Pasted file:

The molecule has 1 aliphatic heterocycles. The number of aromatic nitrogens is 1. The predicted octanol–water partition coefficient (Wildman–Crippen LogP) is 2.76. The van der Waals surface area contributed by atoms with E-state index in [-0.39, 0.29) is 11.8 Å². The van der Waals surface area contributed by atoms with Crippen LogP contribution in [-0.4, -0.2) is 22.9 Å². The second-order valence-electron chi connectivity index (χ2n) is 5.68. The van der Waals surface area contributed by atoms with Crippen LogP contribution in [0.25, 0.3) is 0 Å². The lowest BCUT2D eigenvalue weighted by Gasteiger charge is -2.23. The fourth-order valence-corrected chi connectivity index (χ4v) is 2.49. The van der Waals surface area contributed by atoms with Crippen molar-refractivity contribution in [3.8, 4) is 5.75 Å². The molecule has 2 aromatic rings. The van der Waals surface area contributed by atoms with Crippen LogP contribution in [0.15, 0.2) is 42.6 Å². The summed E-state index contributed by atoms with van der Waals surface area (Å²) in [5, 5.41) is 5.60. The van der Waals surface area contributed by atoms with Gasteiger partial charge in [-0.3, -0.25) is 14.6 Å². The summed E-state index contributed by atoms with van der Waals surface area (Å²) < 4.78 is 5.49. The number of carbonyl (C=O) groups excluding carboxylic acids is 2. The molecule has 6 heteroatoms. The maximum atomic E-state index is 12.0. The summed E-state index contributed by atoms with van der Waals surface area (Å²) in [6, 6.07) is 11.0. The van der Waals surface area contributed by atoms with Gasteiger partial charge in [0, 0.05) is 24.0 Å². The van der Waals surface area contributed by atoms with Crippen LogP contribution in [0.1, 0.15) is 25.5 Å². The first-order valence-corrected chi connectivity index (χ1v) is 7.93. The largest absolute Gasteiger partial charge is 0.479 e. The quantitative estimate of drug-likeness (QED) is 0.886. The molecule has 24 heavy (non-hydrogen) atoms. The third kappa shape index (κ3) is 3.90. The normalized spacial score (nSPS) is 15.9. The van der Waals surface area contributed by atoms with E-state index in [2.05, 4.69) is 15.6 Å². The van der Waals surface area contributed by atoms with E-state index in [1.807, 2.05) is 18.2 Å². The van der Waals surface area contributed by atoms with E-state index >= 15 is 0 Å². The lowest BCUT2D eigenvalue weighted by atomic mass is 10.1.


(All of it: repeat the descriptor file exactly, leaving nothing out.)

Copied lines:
The molecule has 1 aliphatic heterocycles. The number of aromatic nitrogens is 1. The predicted octanol–water partition coefficient (Wildman–Crippen LogP) is 2.76. The van der Waals surface area contributed by atoms with E-state index in [-0.39, 0.29) is 11.8 Å². The van der Waals surface area contributed by atoms with Crippen LogP contribution in [-0.4, -0.2) is 22.9 Å². The second-order valence-electron chi connectivity index (χ2n) is 5.68. The van der Waals surface area contributed by atoms with Crippen LogP contribution in [0.25, 0.3) is 0 Å². The lowest BCUT2D eigenvalue weighted by Gasteiger charge is -2.23. The fourth-order valence-corrected chi connectivity index (χ4v) is 2.49. The van der Waals surface area contributed by atoms with Crippen molar-refractivity contribution in [3.8, 4) is 5.75 Å². The molecule has 2 aromatic rings. The van der Waals surface area contributed by atoms with Crippen LogP contribution in [0.15, 0.2) is 42.6 Å². The summed E-state index contributed by atoms with van der Waals surface area (Å²) in [5, 5.41) is 5.60. The van der Waals surface area contributed by atoms with Gasteiger partial charge in [-0.3, -0.25) is 14.6 Å². The summed E-state index contributed by atoms with van der Waals surface area (Å²) < 4.78 is 5.49. The number of carbonyl (C=O) groups excluding carboxylic acids is 2. The molecule has 6 heteroatoms. The maximum atomic E-state index is 12.0. The summed E-state index contributed by atoms with van der Waals surface area (Å²) in [6, 6.07) is 11.0. The van der Waals surface area contributed by atoms with Gasteiger partial charge in [0, 0.05) is 24.0 Å². The van der Waals surface area contributed by atoms with Crippen LogP contribution in [0.1, 0.15) is 25.5 Å². The first-order valence-corrected chi connectivity index (χ1v) is 7.93. The largest absolute Gasteiger partial charge is 0.479 e. The quantitative estimate of drug-likeness (QED) is 0.886. The molecule has 24 heavy (non-hydrogen) atoms. The third kappa shape index (κ3) is 3.90. The normalized spacial score (nSPS) is 15.9. The van der Waals surface area contributed by atoms with E-state index in [2.05, 4.69) is 15.6 Å². The van der Waals surface area contributed by atoms with E-state index in [1.807, 2.05) is 18.2 Å². The van der Waals surface area contributed by atoms with E-state index >= 15 is 0 Å². The lowest BCUT2D eigenvalue weighted by atomic mass is 10.1.